Yet Jesus called him the rock upon which He will build His church:  Matthew 16:18 (NIV): 18 And I tell you that you are Peter, and on this rock I will build my church, and the gates of Hades will not overcome it Of all the disciples Peter was the only one who stepped out of the boat to walk on water.  Yes, his faith faltered, but he was the only one who thought it might be possible for him to do so, and he had the guts to try it.  Matt 14: 29(NIV): 29 Come, he said. Then Peter got down out of the boat, walked on the water and came towards Jesus. He was also the first to see Jesus as the Son of God and to confess it:  Mark 8:29 (NIV):29 But what about you? he asked. Who do you say I am? Peter answered, You are the Christ

Jesus did not look for perfection or holiness when he chose his disciples.  He looked for people who were totally human.  He picked people, who could be changed by His love, and then He sent them out into the world to tell everybody else about His love and that His love is available to everyone, also for those that are human and who fail at times.

It helps me a lot to see that even a great person like Peter had his faults, but Jesus still loved him and forgave Him for denying Him.  I have to accept that I’m human, and that I will make the wrong decisions every now and then, even if I should know better.  Just as long as I repent and confess my sins, Jesus will forgive me.  If I don’t accept His forgiveness, I’m rejecting the ultimate sacrifice that Jesus made for me. Like Joyce Meyer always says:  “God knew who I was before time began and He knew exactly all that I would do or say, so it’s no surprise to Him if I do falter.”  Psalm 139: 16 (NIV): 16 your eyes saw my unformed body. All the days ordained for me were written in your book before one of them came to be.” Psalm 139:2-4 (NIV): 2 You know when I sit and when I rise; you perceive my thoughts from afar.    3 You discern my going out and my lying down; you are familiar with all my ways.    4 Before a word is on my tongue you know it completely, O LORD.”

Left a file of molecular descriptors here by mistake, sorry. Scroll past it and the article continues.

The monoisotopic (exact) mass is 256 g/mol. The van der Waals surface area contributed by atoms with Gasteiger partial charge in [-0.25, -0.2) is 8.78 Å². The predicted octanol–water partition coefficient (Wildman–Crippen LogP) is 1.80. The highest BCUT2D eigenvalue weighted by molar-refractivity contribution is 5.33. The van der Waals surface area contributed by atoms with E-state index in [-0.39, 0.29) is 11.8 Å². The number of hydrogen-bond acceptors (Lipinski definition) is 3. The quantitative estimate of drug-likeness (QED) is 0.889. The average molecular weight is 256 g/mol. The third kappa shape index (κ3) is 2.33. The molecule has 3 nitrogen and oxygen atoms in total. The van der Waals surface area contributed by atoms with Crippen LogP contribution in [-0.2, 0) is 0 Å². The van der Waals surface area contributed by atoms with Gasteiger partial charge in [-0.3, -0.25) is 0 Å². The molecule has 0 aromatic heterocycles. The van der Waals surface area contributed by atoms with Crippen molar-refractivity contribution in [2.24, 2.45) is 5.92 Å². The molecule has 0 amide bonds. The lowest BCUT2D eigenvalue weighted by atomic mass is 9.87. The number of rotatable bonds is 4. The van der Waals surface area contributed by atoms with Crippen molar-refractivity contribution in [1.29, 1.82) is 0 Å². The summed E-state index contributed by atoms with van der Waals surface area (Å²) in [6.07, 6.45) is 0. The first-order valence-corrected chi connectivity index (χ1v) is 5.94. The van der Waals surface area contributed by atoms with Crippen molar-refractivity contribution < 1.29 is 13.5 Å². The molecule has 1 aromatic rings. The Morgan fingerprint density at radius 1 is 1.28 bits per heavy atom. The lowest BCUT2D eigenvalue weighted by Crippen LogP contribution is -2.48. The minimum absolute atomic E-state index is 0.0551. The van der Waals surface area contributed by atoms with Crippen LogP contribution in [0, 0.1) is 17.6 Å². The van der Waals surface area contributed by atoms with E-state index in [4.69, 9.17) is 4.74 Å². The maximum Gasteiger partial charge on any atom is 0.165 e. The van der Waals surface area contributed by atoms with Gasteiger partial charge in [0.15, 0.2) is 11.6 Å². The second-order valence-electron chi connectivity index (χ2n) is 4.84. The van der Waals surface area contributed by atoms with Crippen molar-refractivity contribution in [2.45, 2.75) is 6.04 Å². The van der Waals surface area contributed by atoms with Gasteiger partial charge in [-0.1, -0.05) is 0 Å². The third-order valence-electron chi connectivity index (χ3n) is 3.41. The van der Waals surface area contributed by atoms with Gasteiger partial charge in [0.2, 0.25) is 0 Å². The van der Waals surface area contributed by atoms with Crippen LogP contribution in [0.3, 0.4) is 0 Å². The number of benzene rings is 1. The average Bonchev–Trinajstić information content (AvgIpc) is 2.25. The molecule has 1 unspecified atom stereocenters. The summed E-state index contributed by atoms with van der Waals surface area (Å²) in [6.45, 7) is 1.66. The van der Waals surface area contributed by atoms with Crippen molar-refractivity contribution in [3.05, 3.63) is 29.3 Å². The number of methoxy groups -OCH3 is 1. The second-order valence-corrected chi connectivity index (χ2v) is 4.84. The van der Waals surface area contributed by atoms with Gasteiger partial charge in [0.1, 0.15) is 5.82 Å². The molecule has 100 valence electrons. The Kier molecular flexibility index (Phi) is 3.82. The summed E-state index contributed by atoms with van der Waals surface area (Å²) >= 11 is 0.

When God forgives us our sins he removes it as far as the east is from the west, and He will never think about it again.  Psalm 103: 12 (NIV): “as far as the east is from the west, so far has he removed our transgressions from us.”  Maybe we should just accept it and also forget about it for ever, just like God does.

I love the song “East to West” by the Casting Crowns, and the song is about the above verse.  Please have a look at it: